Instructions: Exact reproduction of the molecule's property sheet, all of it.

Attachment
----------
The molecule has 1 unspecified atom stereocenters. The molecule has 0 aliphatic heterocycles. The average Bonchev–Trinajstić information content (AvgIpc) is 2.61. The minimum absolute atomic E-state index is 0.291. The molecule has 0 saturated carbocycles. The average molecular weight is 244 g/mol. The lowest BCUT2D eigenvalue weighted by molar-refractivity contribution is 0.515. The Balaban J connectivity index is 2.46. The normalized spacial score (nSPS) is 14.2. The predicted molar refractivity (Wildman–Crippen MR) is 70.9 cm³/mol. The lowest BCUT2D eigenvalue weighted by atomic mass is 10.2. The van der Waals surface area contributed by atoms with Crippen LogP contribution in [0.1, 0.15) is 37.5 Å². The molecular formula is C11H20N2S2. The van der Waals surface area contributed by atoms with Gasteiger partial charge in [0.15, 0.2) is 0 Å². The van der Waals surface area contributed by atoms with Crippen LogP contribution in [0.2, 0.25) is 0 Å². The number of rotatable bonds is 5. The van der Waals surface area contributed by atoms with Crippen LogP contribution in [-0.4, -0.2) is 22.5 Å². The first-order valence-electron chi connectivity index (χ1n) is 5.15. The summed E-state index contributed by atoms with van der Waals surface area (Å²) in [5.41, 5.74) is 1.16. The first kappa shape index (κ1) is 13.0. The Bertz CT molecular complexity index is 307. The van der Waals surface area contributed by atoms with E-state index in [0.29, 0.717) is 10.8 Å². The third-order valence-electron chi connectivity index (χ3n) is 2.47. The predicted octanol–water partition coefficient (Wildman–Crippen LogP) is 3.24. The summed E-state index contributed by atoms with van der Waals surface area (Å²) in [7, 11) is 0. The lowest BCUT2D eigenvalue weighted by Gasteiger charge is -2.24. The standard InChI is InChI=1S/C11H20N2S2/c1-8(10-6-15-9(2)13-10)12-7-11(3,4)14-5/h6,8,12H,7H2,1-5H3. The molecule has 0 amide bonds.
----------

The molecule has 1 unspecified atom stereocenters. The molecule has 0 aliphatic heterocycles. The average Bonchev–Trinajstić information content (AvgIpc) is 2.61. The minimum absolute atomic E-state index is 0.291. The molecule has 0 saturated carbocycles. The average molecular weight is 244 g/mol. The lowest BCUT2D eigenvalue weighted by molar-refractivity contribution is 0.515. The Balaban J connectivity index is 2.46. The normalized spacial score (nSPS) is 14.2. The predicted molar refractivity (Wildman–Crippen MR) is 70.9 cm³/mol. The lowest BCUT2D eigenvalue weighted by atomic mass is 10.2. The van der Waals surface area contributed by atoms with Crippen LogP contribution in [0.1, 0.15) is 37.5 Å². The molecular formula is C11H20N2S2. The van der Waals surface area contributed by atoms with Gasteiger partial charge in [0.15, 0.2) is 0 Å². The van der Waals surface area contributed by atoms with Crippen LogP contribution in [0.2, 0.25) is 0 Å². The number of rotatable bonds is 5. The van der Waals surface area contributed by atoms with Crippen LogP contribution in [-0.4, -0.2) is 22.5 Å². The first-order valence-electron chi connectivity index (χ1n) is 5.15. The summed E-state index contributed by atoms with van der Waals surface area (Å²) in [5.41, 5.74) is 1.16. The first kappa shape index (κ1) is 13.0. The Bertz CT molecular complexity index is 307. The van der Waals surface area contributed by atoms with E-state index in [0.29, 0.717) is 10.8 Å². The third-order valence-electron chi connectivity index (χ3n) is 2.47. The predicted octanol–water partition coefficient (Wildman–Crippen LogP) is 3.24. The summed E-state index contributed by atoms with van der Waals surface area (Å²) in [7, 11) is 0. The lowest BCUT2D eigenvalue weighted by Gasteiger charge is -2.24. The standard InChI is InChI=1S/C11H20N2S2/c1-8(10-6-15-9(2)13-10)12-7-11(3,4)14-5/h6,8,12H,7H2,1-5H3. The molecule has 0 amide bonds.